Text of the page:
The article focuses on the upper Choapa River watershed within the Choapa Province of the Coquimbo Region (Figure 2). This watershed (7630 km2 in area and 97 km long) contains semi-arid climate regions alternating between transitional deserts, steppe, and cold mountains. Elevations range from 0 to 5055 m. The Choapa River has several major tributaries (Canela, Chalinga, Camisas, Illapel, Cuncumén), of which the Cuncumén River watershed contains the mining activities at Los Pelambres (Figure 2). Annual rainfall is low (on average 119 mm per year; Table 1; [12] [13] ). At Cuncumén, average monthly flow is essentially even throughout the year at about 2.3 m3・sec1, except for October when stream flow more than doubles to 5.7 m3・sec−1 due to snowmelt (Table 2, [12] ). The area above Salamanca towards Los Pelambres supports agricultural, urban and industrial mining activities, with overall land-use coverages amounting to 8.78%, 0.65% and 1.83%, respectively [10] .

3. Methods

For the hydrological assessment of the Choapa River Watershed, the following resources were used:

1) Shuttle Radar Topography Mission: SRTM digital elevation model (DEM) at 90 and 30 m resolution (ca. 2000) [14] .

2) Advanced Spaceborne Thermal Emission and Reflection Radiometer: ASTER DEM (ca. 2010) [15] .

3) Both DEMs were interpolated and resampled to 5 m resolution.

4) Roads and streams (Open Street Map, OSM) [16] .

5) Google Earth imagery.

6) Data layers for communities, land-use, and mining activities (Coquimbo regional data layers, Chile), derived from Landsat-8 images [17] .

Figure 2. DEM-derived stream and river network of the Choapa River (Figure 1). Drainage pathways were derived from the Global 30 m SRTM DEM, hydro-conditioned with open street map (OSM) streams. Also shown: location of the open-pit mine at Los Pelambres.

Table 1. Average temperature (˚C) and precipitation (mm) for 1960-1990 at La Serena, 193 km north of Illapel [11] [12] .

Table 2. Average Monthly Flow (2014) for Choapa River at Cuncumén [11] .

Figure 3. Flow channel and wet-areas mapping concept [2] [3] .

7) ArcMap 10.3 [18] .

8) Flow-channel and wet-areas mapping process [2] [3] .

The flow-channel and wet-areas mapping process (Figure 3) was used to transform the DEMs into hydrologically informative data layers pertaining to land depressions, flow directions, flow accumulations, slope gradients, and the cartographically derived depth-to-water (DTW) indices. The data layers so generated formed the basis for estimating 1) the regional flow networks with seasonal flow and soil wetness variations, 2) the extent of water flow towards and through hydrological infrastructure for specific weather or storm events, 3) the effects of topographic changes where DEMs are available from before specific developments and current conditions, these can be used to determine the development extent of the topographical change (Figures 4-7).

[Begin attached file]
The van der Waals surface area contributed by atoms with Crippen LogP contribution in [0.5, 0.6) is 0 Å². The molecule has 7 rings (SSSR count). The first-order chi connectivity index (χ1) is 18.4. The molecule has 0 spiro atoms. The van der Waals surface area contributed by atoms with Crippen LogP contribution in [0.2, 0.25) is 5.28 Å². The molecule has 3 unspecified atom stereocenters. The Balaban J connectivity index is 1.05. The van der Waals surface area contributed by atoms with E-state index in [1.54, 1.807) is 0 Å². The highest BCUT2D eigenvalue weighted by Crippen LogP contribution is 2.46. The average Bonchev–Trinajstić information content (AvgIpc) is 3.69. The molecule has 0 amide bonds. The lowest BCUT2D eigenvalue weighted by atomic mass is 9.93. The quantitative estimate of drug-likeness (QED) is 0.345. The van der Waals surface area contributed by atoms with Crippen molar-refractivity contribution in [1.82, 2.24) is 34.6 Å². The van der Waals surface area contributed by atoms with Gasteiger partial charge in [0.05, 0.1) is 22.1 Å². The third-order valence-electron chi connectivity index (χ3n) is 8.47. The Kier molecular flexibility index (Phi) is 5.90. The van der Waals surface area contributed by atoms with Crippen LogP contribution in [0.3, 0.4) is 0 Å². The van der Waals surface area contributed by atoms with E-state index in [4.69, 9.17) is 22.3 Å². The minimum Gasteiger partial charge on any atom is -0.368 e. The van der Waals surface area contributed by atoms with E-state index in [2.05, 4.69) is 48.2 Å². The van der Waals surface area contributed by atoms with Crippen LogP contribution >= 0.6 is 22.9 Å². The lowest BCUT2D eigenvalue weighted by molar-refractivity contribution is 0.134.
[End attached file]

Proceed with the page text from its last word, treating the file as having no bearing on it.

4. Results

The flow-channel and wet-areas mapping process (Figure 3) resulted in the maps depicted in Figures 4-7. Figure 4 shows the DEM-based delineation for the wider Los Pelambres mining area in terms of:

1) The sub-catchments outline above the major confluence points of the localflow channel network;

2) The cartographic depth-to-water index up to 40 m (i.e., DTW ≤ 40 m)

Figure 4. Close-up from Figure 2: Watershed and stream/river delineation detail towards and through the Los Pelambres mineral refinement activities (bottom left) within the upper Choapa River watershed near the Chile-Argentina border. Left: Cartographic depth to water index (0 < DTW < 40 m, shade light to dark blue) for the stream network with ≥4000 ha upslope flow initiation area. Right: Extending the stream network further upslope with ≥400 (shaded lightblue) and ≥40 ha (shaded green) upslope flow initiation areas.

above the local stream network corresponding to an upslope flow initiation area ≥4000 ha;

3) The decrease in stream-network extent from wet to dry seasons or weather conditions as captured by increasing the upslope flow initiation area from 40 to 400 and 4000 ha.

The close-up in Figure 5 pertaining to the Los Pelambres mining locations in Figure 4 outlines some of the DEM-captured elevation changes incurred from 2000 to 2010 using the SRTM and ASTER elevation data, respectively. For the open-pit area these changes refer to increases in mine depth (shaded yellow to red) and subsequent mining-debris fill-in (shaded light to darker green). The corresponding volumes amount to ?393 and +372.4 GL, respectively. Figure 5 also provides an outline for 1) the Quillayes mine-tailing retention area above the dam, and 2) its dam-stabilization slope (a gradual drop of about 2 m per 10 m) [1] . The corresponding volumes amount to 144.1 and 63.1 GL, respectively. These results were obtained by 1) outlining the borders of the above-and be- low-dam features from Google Earth imagery (20. Jan, 2015); 2) flattening the SRTM DEM (30 m) across the pond (shaded green); 3) emulating the sloped